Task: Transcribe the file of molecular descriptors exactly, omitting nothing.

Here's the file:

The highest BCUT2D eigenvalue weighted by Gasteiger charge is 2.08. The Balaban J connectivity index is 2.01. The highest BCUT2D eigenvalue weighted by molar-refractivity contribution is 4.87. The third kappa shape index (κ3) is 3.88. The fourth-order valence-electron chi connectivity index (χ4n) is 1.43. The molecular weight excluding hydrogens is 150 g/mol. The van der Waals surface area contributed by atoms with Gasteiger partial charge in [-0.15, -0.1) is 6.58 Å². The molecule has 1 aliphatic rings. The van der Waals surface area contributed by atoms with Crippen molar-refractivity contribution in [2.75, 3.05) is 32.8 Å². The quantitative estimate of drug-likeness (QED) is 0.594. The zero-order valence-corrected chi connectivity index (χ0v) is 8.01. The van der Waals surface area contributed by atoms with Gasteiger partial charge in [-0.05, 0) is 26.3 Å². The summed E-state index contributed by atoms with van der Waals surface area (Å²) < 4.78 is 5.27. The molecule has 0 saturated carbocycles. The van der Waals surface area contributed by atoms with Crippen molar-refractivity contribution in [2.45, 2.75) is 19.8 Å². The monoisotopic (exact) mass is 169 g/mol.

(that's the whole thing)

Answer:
The highest BCUT2D eigenvalue weighted by Gasteiger charge is 2.08. The Balaban J connectivity index is 2.01. The highest BCUT2D eigenvalue weighted by molar-refractivity contribution is 4.87. The third kappa shape index (κ3) is 3.88. The fourth-order valence-electron chi connectivity index (χ4n) is 1.43. The molecular weight excluding hydrogens is 150 g/mol. The van der Waals surface area contributed by atoms with Gasteiger partial charge in [-0.15, -0.1) is 6.58 Å². The molecule has 1 aliphatic rings. The van der Waals surface area contributed by atoms with Crippen molar-refractivity contribution in [2.75, 3.05) is 32.8 Å². The quantitative estimate of drug-likeness (QED) is 0.594. The zero-order valence-corrected chi connectivity index (χ0v) is 8.01. The van der Waals surface area contributed by atoms with Gasteiger partial charge in [-0.05, 0) is 26.3 Å². The summed E-state index contributed by atoms with van der Waals surface area (Å²) < 4.78 is 5.27. The molecule has 0 saturated carbocycles. The van der Waals surface area contributed by atoms with Crippen molar-refractivity contribution in [2.45, 2.75) is 19.8 Å². The monoisotopic (exact) mass is 169 g/mol.